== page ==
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NHS 111 increases demand for urgent care, say researchers



Data from the pilots of the NHS 111 urgent care line showed a measurable increase in the numbers of emergency ambulances sent to patients and may be responsible for increased activity in the urgent and emergency care system, a BMJ Open study has concluded.

The study found that there was an increase of 2.9% in emergency activity in the NHS 111 pilot sites compared with the non-pilot sites.

It also found there was an increase in overall activity in the pilot sites ranging from 4.7% to 12% every month.

The study, using data that was first published last year, has been released in the same week that | NHS England has announced an overhaul of the service to allow greater access to clinicians.

It looked at the emergency activity in the pilot sites of Nottingham, Durham and Darlington, Luton and Lincolnshire in the first year of the service’s operation, comparing it with activity in similar non-pilot sites and with activity in the previous two years.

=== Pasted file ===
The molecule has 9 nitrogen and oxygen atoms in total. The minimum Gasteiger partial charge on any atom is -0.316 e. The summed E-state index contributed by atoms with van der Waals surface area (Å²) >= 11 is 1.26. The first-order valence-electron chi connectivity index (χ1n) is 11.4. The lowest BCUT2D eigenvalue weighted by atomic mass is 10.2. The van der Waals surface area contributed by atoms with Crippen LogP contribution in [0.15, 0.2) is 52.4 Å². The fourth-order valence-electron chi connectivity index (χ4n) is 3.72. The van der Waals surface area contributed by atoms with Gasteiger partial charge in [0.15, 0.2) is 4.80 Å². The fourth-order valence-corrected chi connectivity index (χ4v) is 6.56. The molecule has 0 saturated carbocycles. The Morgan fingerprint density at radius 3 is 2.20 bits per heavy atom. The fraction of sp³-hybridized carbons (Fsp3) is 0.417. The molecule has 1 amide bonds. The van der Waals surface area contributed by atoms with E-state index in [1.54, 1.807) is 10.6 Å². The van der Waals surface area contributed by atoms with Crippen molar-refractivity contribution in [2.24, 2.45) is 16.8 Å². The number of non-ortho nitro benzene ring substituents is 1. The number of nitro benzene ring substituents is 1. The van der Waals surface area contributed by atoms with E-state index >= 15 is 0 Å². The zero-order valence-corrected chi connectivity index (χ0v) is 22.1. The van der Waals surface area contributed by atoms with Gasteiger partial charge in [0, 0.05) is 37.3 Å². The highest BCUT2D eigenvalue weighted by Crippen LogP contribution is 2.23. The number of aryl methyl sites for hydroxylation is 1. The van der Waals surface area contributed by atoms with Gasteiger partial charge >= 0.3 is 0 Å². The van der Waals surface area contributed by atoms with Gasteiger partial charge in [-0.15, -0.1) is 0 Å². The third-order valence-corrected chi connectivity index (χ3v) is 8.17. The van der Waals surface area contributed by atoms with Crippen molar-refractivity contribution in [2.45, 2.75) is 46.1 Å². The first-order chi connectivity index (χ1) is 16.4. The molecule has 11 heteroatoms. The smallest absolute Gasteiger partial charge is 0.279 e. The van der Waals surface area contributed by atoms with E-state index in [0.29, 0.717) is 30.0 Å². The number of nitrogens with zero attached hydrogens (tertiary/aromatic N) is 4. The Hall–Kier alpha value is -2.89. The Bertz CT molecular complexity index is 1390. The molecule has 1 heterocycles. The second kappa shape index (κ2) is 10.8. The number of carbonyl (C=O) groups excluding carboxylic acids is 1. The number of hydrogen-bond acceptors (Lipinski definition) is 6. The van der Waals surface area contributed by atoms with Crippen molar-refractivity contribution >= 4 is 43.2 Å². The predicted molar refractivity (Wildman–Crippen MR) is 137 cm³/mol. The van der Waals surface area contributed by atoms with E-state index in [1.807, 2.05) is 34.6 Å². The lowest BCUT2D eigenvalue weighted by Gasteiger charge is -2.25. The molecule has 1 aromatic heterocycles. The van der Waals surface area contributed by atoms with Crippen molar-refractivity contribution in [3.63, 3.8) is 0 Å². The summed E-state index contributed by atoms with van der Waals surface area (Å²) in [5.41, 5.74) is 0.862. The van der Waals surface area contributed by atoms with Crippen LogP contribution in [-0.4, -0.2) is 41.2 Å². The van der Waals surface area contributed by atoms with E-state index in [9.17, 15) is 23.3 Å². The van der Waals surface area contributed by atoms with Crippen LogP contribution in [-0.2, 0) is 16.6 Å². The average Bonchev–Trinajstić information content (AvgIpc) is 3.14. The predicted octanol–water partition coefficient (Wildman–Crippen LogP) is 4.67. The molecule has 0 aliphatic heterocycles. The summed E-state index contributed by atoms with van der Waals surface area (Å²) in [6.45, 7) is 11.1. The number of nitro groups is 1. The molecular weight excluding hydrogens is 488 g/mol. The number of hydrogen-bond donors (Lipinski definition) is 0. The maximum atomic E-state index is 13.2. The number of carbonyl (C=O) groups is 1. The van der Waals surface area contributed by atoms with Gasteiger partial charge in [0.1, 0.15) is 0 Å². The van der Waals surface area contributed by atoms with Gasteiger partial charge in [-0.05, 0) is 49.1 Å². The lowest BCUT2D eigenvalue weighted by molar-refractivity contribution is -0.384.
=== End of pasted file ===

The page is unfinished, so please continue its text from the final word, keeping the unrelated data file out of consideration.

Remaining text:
The authors said:  ‘There was no change overall in emergency ambulance calls, emergency department attendances or urgent care use.’

However, they added: ‘There was an increase in activity overall in the emergency and urgent care system in each site ranging 4.7–12%/month and this remained when assuming that NHS 111 will eventually take all NHS Direct and GP out of hours calls.’

‘There is potential that this type of service increases overall demand for urgent care,’ they concluded.

This comes after a major NHS England review recommended an overhaul of the troubled service. Professor Sir Bruce Keogh, medical director of NHS England, called for an increase in the access to clinicans and a move to a service where clinicians are ‘definitively managing’ the patient’s problems, rather than simply giving advice.

An NHS England spokesperson said: ‘With 111 now available to over 93% of the population the data used in the Sheffield study is less relevant due it’s small coverage and not applicable to the whole 111 service.’

‘The four pilot sites used in the study were also operating under a different service specification as to what is currently in place making the study less comparable to the current 111 service.’

‘It would be unreasonable to expect definitive conclusions and benefits to come out of a study which was looking at 111 in the very earliest of stages, especially when public awareness and marketing was limited.’

NHS England said in August that there was ‘no evidence that 111 is increasing demand on 999’ and that the pilots had concluded that ‘dispositions from NHS 111 are clinically appropriate’.